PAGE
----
As I was contemplating my newfound enlightenment, the next school of Wahoo came through, and Nirvana was quickly replaced by Wahoo fever (“Bosbef*kte viskoors”) and then, chaos…
Every once in a while, one experiences a moment of clarity – an epiphany if you will. A moment when the whole confusing mess wecall life actually makes sense, even if only fleetingly. Hanging in fifty metres of the Indian Ocean’s finest a few miles off the Mozambican coast, a question Fraser had asked myself and Mark earlier rang through my mind: “How many people do you think are doing what we’re doing right now?” Instantaneously, life made complete and utter sense. But, as I was contemplating my newfound enlightenment, the next school of Wahoo came through,and Nirvana was quickly replaced by Wahoo fever (“Bosbef*kte viskoors”) and then, chaos…
But wait. Before I start waxing lyrically about Wahoo and how they are utterly impossible t o shoot and how they can swim sideways because of their built-in particle- accelerator-Higgs-Boson, teleportation devices that can place them just too far for your spearto reach every time (I’m convinced), let me explain how I came to find myself in such an enviable predicament.
It was the last day of yet another epic trip, diving the rich waters of Northern Mozambique and thinking back, it had been absolutely crazy. Throughout the previous few days, we’d experienced spearfishing at its most beautiful.
Waiting with burning lungs on the bottom between broken reef (throwing sand uplike lunatics) for massive schools of giant,circling Kakaap (who also seem to know exactly how far a 1.3m Rob Allen gun can shoot), hunting schools of good-sized Couta in the midwater over the sand up current of beautiful structure. Diving for Mozambiquan crayfish. Being engulfed in gigantic schools of Kingfish… yes, it had been a good week… and there we were, suffering through yet another k*k day in Africa.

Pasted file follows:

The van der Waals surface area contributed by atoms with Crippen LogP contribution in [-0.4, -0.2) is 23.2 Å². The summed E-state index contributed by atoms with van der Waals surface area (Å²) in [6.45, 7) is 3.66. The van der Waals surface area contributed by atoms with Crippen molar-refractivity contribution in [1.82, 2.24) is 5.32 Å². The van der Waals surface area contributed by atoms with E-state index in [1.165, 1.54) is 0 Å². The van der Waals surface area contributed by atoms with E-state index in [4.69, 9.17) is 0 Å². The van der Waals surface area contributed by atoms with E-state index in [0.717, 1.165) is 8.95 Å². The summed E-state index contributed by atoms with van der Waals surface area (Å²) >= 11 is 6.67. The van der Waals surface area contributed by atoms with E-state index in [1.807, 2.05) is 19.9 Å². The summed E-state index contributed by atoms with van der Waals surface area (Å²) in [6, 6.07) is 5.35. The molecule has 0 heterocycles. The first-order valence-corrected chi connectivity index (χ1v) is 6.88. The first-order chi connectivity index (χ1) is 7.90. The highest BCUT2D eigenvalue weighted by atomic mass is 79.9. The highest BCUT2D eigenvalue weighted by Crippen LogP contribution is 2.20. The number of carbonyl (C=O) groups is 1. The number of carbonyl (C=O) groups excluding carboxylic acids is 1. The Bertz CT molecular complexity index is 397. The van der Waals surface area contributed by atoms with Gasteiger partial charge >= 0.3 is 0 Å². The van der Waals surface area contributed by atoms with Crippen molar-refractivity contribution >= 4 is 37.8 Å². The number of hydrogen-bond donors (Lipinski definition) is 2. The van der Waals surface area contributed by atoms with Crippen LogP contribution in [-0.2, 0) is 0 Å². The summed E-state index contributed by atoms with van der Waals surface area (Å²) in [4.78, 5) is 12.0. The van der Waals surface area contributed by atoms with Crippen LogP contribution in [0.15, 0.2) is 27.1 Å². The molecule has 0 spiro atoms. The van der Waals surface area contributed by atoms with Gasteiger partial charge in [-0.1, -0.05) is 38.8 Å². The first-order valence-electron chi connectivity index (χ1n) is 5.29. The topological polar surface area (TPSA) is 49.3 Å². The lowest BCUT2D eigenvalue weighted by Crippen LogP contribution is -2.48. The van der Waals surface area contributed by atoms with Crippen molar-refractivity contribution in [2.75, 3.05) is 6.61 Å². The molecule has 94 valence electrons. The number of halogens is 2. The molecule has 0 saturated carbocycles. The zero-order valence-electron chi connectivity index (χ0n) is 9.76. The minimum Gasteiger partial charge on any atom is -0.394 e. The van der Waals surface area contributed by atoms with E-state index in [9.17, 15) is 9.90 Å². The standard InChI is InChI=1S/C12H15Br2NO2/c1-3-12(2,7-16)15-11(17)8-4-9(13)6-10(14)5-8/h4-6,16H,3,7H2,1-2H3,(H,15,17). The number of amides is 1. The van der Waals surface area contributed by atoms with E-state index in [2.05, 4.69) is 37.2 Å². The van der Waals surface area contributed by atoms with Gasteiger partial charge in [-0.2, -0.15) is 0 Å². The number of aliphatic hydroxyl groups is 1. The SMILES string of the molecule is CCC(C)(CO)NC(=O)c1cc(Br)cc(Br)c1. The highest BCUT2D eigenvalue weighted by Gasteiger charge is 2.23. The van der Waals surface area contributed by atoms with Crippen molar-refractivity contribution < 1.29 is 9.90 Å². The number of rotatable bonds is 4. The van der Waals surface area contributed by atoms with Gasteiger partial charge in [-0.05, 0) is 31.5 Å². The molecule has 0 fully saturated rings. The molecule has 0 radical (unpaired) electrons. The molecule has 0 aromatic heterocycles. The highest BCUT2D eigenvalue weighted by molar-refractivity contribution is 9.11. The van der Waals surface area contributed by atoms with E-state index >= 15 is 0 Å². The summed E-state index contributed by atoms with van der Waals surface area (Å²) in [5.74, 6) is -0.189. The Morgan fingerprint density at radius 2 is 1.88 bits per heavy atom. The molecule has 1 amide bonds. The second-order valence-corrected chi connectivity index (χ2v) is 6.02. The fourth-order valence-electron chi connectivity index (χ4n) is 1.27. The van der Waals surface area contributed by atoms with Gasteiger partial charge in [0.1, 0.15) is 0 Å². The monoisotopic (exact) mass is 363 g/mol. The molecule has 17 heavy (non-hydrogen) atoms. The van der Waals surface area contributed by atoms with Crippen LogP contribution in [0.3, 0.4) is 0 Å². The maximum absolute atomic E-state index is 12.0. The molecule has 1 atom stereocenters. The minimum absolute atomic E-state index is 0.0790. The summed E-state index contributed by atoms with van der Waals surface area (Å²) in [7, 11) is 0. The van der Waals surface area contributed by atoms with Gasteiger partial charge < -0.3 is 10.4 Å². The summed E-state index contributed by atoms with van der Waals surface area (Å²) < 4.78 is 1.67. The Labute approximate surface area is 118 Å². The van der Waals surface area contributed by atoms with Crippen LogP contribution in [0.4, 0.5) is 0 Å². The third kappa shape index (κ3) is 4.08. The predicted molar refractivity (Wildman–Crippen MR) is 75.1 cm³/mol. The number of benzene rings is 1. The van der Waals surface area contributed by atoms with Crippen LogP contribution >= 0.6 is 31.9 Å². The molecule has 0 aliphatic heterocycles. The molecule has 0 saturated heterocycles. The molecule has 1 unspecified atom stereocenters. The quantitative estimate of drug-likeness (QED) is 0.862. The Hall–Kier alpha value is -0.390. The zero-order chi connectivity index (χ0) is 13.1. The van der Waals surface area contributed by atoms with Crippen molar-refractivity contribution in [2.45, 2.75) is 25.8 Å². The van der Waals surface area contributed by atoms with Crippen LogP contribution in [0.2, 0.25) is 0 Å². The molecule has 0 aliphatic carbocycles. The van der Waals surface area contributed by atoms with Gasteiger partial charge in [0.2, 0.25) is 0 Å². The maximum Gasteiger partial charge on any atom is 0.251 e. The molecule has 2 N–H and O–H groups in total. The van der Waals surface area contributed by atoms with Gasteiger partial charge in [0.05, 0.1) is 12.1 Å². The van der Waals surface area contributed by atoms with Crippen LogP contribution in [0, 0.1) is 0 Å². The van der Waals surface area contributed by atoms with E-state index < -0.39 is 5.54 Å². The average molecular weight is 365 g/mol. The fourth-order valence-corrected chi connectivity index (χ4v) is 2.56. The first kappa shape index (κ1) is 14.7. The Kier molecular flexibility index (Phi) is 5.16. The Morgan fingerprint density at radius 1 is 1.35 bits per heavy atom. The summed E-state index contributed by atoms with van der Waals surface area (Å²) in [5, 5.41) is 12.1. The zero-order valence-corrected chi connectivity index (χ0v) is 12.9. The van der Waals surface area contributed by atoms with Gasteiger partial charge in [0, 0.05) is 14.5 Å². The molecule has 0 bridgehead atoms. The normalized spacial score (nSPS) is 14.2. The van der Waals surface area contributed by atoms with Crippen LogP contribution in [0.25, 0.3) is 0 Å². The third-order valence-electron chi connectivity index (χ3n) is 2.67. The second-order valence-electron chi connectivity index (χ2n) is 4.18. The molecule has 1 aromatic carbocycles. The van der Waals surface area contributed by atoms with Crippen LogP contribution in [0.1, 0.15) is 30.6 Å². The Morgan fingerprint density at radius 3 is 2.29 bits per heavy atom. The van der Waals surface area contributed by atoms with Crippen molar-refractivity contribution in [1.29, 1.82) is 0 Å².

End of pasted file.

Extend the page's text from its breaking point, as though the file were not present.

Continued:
Well, the week had been perfect, except for one thing. Correction,probably more in the region of ten torpedo- shaped, silver and purple, striped things that we’d managed to miss and/or lose because they were just so big and the water so impossibly clean. And because, well you know us Vaalies by now, we can get a little over- eager at times. Things? Yes, those Wahoo things…
At this stage I think I should state that I cannot for the life of me understand the mystery that is the Wahoo. In fact, I will make a bold statement and say that I possibly even understand women better than I understand Wahoo.
How is it that a fish, while seeming to not move at all, can swim faster than I can sprint with my fancy carbon fins? How can a fish be so close to you that you can make out the details in its eyes, yet the second you release a spear in its direction, it is completely, ridiculously far out of range? What fish possesses the power to make me get on the boat and announce that I’m selling all my gear and never diving again? Tantrums. Frustration. Wahoo.
And, back to the chaos… As the first school of Wahoo comes filing through, all personal resolutions of staying calm, taking time and using well planned tactics fly out of the proverbial window and the three Vaalies go speeding off like maniacs, hell-bent on unleashing the dogs of war (possibly a bit dramatic but it was a dramatic moment.) Spears fly everywhere, hearts race.
Fraser speeds off in one direction (towed by an angry 18kg Wahoo). Mark loses the mother of all Wahoo as his spear pulls out after the beast drags his Rob Allen hippo- float 10m underwater in a matter of seconds. My spear also pulls out of a decent fish’s tail. Fraser fi nally boats the first Wahoo of the trip amidst a flurry of profanities and unprintables. On the next drift, while returning to the surface from a deep dive, Mark shoots and spines a beautif l u 25kg W ha oo and I miss a seemingly easy shot on yet another fish.The rest of my morning is a blue blur of lost/missed fish, in-water tantrums, passing up a shot on a personal best sized 20kg plus Kingfish, frantic mid- water scanning, racing hearts and general frustration…
I had the Wahoo fever. I had it bad.
So, this is the part where one expects the Hollywood ending where I manage to land a massive Wahoo on the very last drift, fend off a monster Zambezi with a broken Sailfish bill and free a Turtle from a fishing net with my teeth. Alas, look at the photos – the Wahoo did not deem me ready yet, but Wahoo fever doesn’t simply go away and there’s only one known cure. Looks like another trip is on the cards… someone’s got to do it.
As we were heading back to shore for the last time, Mark, sitting with a cold Laurentina in his hand, looked over at Fraser and myself and said, “Most people go through life just existing from day to day, but doing stuff like we did today isn’t just existing, it’s living.”
I reflected on the happenings of the week, the epic diving and the great moments shared with awesome friends and it was plain to me that for a few days, we really had been living.
And life was good.